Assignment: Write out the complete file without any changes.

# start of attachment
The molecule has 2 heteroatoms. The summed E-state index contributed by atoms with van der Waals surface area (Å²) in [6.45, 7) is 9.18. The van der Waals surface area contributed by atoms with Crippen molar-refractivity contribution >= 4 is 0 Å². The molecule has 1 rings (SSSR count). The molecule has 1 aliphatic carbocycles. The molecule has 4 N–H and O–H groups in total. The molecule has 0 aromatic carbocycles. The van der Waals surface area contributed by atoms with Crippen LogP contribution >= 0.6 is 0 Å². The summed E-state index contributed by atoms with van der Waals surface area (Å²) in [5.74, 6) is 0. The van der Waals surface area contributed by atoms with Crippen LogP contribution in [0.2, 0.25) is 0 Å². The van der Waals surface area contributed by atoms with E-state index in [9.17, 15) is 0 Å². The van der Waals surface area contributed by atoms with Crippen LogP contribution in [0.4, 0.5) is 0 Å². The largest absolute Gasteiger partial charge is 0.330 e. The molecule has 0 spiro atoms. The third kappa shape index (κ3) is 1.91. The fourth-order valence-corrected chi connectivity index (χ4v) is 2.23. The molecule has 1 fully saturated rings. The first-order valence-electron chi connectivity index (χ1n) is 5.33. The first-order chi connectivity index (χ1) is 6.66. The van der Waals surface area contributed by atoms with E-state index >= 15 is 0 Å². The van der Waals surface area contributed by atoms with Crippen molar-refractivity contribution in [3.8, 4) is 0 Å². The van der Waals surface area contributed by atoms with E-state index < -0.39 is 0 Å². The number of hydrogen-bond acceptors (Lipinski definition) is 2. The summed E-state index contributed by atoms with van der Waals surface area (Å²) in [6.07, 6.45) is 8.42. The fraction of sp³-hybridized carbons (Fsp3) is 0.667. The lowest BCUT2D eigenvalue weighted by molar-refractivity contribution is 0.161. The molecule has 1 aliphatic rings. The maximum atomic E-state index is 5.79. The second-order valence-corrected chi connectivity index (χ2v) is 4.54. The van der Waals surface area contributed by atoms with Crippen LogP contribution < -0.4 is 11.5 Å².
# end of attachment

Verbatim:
The molecule has 2 heteroatoms. The summed E-state index contributed by atoms with van der Waals surface area (Å²) in [6.45, 7) is 9.18. The van der Waals surface area contributed by atoms with Crippen molar-refractivity contribution >= 4 is 0 Å². The molecule has 1 rings (SSSR count). The molecule has 1 aliphatic carbocycles. The molecule has 4 N–H and O–H groups in total. The molecule has 0 aromatic carbocycles. The van der Waals surface area contributed by atoms with Crippen LogP contribution >= 0.6 is 0 Å². The summed E-state index contributed by atoms with van der Waals surface area (Å²) in [5.74, 6) is 0. The van der Waals surface area contributed by atoms with Crippen LogP contribution in [0.2, 0.25) is 0 Å². The van der Waals surface area contributed by atoms with E-state index in [9.17, 15) is 0 Å². The van der Waals surface area contributed by atoms with Crippen LogP contribution in [0.4, 0.5) is 0 Å². The largest absolute Gasteiger partial charge is 0.330 e. The molecule has 0 spiro atoms. The third kappa shape index (κ3) is 1.91. The fourth-order valence-corrected chi connectivity index (χ4v) is 2.23. The molecule has 1 fully saturated rings. The first-order valence-electron chi connectivity index (χ1n) is 5.33. The first-order chi connectivity index (χ1) is 6.66. The van der Waals surface area contributed by atoms with E-state index >= 15 is 0 Å². The van der Waals surface area contributed by atoms with Crippen molar-refractivity contribution in [3.8, 4) is 0 Å². The van der Waals surface area contributed by atoms with E-state index < -0.39 is 0 Å². The number of hydrogen-bond acceptors (Lipinski definition) is 2. The summed E-state index contributed by atoms with van der Waals surface area (Å²) in [6.07, 6.45) is 8.42. The fraction of sp³-hybridized carbons (Fsp3) is 0.667. The lowest BCUT2D eigenvalue weighted by molar-refractivity contribution is 0.161. The molecule has 1 aliphatic rings. The maximum atomic E-state index is 5.79. The second-order valence-corrected chi connectivity index (χ2v) is 4.54. The van der Waals surface area contributed by atoms with Crippen LogP contribution < -0.4 is 11.5 Å².